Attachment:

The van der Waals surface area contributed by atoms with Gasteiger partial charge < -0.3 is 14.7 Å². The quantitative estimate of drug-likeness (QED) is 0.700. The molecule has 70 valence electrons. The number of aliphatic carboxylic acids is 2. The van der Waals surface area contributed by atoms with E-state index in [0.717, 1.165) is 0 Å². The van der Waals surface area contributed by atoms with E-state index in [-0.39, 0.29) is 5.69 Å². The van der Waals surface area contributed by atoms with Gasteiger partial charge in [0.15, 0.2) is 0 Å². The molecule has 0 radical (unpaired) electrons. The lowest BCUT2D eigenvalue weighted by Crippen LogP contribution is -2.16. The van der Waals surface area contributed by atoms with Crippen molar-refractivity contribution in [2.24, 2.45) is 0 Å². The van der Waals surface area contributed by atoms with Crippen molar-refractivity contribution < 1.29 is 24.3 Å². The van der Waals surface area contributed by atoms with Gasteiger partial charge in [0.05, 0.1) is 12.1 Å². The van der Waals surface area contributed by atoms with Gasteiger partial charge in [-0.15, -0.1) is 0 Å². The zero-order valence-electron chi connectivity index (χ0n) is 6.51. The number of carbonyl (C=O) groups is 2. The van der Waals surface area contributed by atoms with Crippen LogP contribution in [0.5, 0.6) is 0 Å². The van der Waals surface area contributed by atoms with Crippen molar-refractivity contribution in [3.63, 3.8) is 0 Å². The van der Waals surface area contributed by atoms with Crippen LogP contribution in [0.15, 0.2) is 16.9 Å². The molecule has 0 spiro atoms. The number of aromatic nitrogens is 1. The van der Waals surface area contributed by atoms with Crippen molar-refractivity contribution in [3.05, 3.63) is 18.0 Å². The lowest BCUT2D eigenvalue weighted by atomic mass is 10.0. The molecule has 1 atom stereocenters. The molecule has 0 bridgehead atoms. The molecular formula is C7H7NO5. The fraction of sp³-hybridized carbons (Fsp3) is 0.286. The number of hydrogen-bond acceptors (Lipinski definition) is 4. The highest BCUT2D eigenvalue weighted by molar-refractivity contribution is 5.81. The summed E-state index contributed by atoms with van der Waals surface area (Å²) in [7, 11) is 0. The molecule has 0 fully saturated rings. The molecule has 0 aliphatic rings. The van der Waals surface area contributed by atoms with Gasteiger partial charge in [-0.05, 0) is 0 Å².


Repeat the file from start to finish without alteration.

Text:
The van der Waals surface area contributed by atoms with Gasteiger partial charge < -0.3 is 14.7 Å². The quantitative estimate of drug-likeness (QED) is 0.700. The molecule has 70 valence electrons. The number of aliphatic carboxylic acids is 2. The van der Waals surface area contributed by atoms with E-state index in [0.717, 1.165) is 0 Å². The van der Waals surface area contributed by atoms with E-state index in [-0.39, 0.29) is 5.69 Å². The van der Waals surface area contributed by atoms with Gasteiger partial charge in [0.15, 0.2) is 0 Å². The molecule has 0 radical (unpaired) electrons. The lowest BCUT2D eigenvalue weighted by Crippen LogP contribution is -2.16. The van der Waals surface area contributed by atoms with Crippen molar-refractivity contribution in [2.24, 2.45) is 0 Å². The van der Waals surface area contributed by atoms with Crippen molar-refractivity contribution < 1.29 is 24.3 Å². The van der Waals surface area contributed by atoms with Gasteiger partial charge in [0.05, 0.1) is 12.1 Å². The van der Waals surface area contributed by atoms with Gasteiger partial charge in [-0.15, -0.1) is 0 Å². The zero-order valence-electron chi connectivity index (χ0n) is 6.51. The number of carbonyl (C=O) groups is 2. The van der Waals surface area contributed by atoms with Crippen LogP contribution in [0.5, 0.6) is 0 Å². The van der Waals surface area contributed by atoms with Crippen molar-refractivity contribution in [3.63, 3.8) is 0 Å². The van der Waals surface area contributed by atoms with Crippen LogP contribution in [0.15, 0.2) is 16.9 Å². The molecule has 0 spiro atoms. The number of aromatic nitrogens is 1. The van der Waals surface area contributed by atoms with Crippen molar-refractivity contribution in [3.05, 3.63) is 18.0 Å². The lowest BCUT2D eigenvalue weighted by atomic mass is 10.0. The molecule has 1 atom stereocenters. The molecule has 0 bridgehead atoms. The molecular formula is C7H7NO5. The fraction of sp³-hybridized carbons (Fsp3) is 0.286. The number of hydrogen-bond acceptors (Lipinski definition) is 4. The highest BCUT2D eigenvalue weighted by molar-refractivity contribution is 5.81. The summed E-state index contributed by atoms with van der Waals surface area (Å²) in [7, 11) is 0. The molecule has 0 fully saturated rings. The molecule has 0 aliphatic rings. The van der Waals surface area contributed by atoms with Gasteiger partial charge in [-0.05, 0) is 0 Å².